A common theme of the pandemic postponement of the Tokyo Games to 2021 has been athletes putting on a brave face and declaring that they will be in even better shape next year.

For sprinter Orla Comerford though, a double bronze medallist at the World Para Athletics European Championships in Berlin in 2018, the relief is real.

The 22-year-old Dubliner is still on the way back to full fitness after a career-threatening ankle injury and would have been struggling to make it to the Paralympics, which were due to begin at the end of August.

"I know it sounds awful to say but it's definitely a silver lining for me," she tells RTÉ Sport. "For me, the extra year is such a blessing. I feel I have a genuine shot at it now.

"I’ve had an ongoing ankle injury for a number of years and as a result of it, I stress fractured my other foot.

"Last January, I had ankle surgery (on her left foot), which went quite well, but the return after was quite difficult. I am having issues with the right foot, which was compensating, but the ankle seems to be doing quite well.

"I have a little bit of a new team and a little bit of a new direction. I’m pretty excited, I think it’s going to stick this time.

"The hope for when I get back is to not be where I was before but further on. My hope is that the surgery will give me the opportunity to go further."

Comerford won bronze in the T13 100m and 200m at the 2018 Europeans

Comerford was disappointed to finish eighth in the 100m final at the 2016 Rio Games, despite it being her first Paralympics at just 18 years of age.

Although the temptation would have been to push herself to make it to Japan, the Howth native thinks she would have struggled to do herself justice and could have risked longer-term issues. She now plans to wait until next year to race competitively.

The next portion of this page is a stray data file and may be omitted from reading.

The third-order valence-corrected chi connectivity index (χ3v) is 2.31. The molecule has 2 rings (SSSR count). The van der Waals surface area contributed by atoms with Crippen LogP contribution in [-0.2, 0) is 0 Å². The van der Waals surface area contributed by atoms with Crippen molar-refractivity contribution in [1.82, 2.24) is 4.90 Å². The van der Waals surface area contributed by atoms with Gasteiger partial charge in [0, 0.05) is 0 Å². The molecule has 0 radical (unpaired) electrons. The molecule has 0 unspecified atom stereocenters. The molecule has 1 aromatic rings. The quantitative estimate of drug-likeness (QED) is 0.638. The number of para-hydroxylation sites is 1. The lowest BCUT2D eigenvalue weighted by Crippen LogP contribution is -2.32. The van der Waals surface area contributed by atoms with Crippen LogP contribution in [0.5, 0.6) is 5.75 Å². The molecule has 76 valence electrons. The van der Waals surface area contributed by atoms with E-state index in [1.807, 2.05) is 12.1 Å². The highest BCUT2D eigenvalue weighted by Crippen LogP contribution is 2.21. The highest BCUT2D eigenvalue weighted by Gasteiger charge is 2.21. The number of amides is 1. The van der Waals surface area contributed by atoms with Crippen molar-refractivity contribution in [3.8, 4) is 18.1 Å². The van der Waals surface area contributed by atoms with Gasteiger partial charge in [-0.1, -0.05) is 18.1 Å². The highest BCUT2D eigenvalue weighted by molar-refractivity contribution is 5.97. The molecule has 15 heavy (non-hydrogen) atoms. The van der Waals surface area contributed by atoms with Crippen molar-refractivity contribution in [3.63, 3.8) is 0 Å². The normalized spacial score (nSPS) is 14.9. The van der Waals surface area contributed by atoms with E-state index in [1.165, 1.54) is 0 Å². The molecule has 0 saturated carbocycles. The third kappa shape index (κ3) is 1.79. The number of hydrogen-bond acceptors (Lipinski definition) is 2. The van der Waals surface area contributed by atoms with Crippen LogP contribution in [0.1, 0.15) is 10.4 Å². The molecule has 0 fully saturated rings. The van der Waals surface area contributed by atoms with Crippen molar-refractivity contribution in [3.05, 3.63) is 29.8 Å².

"Making a team this year would have been a huge, huge push this year for me," she admits.

"I was facing into the reality that if I was to make a team, I was looking at a pretty similar situation to Rio, going in carrying an injury and ultimately being quite disappointed with my performance.

"We were just going to push through it, and possibly leave myself in a worse off way after it.

"As soon as we found out that Tokyo had been postponed, our whole schedule and training changed dramatically.

"It’s so hard when you are in it and have competitions coming up to say no or to think 'I’ll wait till the next one’. But it’s been nice to take the time it actually needs, which is long and tedious and boring but has to be done.

"It seems so long, four years, but the past four years have flown in. I’m lucky enough to be young enough at this point that hopefully there are a few more (Games) in me."

Comerford (2nd from L) and Smyth (C) with the other Irish medallists at the 2018 World Para Athletics European Championships

At the age of 11, Comerford was diagnosed with Stargardt disease, a degenerative eye condition affecting central vision, which also affects fellow Irish sprinter Jason Smyth.

Like Comerford, the 20-time Paralympic gold medallist runs in the T13 category for moderate visual impairment. 

"We speak more about the sprinting world and where we are with training than our eyesight," she says.

"When it comes to running in a straight line, getting to a line and dipping on time, it’s so much the feel and the habit of it that it’s not something I dwell on.

"It’s a part of me and has given me some amazing opportunities, and certain challenges in other aspects of my life.

"Often people ask me ‘What if it gets this much worse?’ but glass half-empty is a terrible way to live, as opposed to just appreciating the sight that I have now."

The education, media and art student, who started the athletics team at NCAD, embraced the extra recovery time lockdown offered with the help of some gym equipment loaned by the Sport Ireland Institute and a training bike she purchased with now superfluous holiday savings.

Since the easing of restrictions she is also now back running two days a week in Abbotstown.

"I went into the lockdown with such a new lease of motivation because I had felt like I really had this new opportunity," she says.

"I've unfortunately been injured for a while so most of the stuff I do is gym-based work and stuff on bikes, so I was set up with a pretty regular routine here at home, which was such a blessing.

"It's slow progress but it's nice to be back on the track with the training group and getting into the flow of things."

Comerford, who was speaking as part of the 20x20 Lidl Moves campaign, also took up sea-swimming over lockdown, and says it was "the first time in a really long time I picked up a sport just to enjoy it".

"It’s been really really nice to get something in just for the mental health."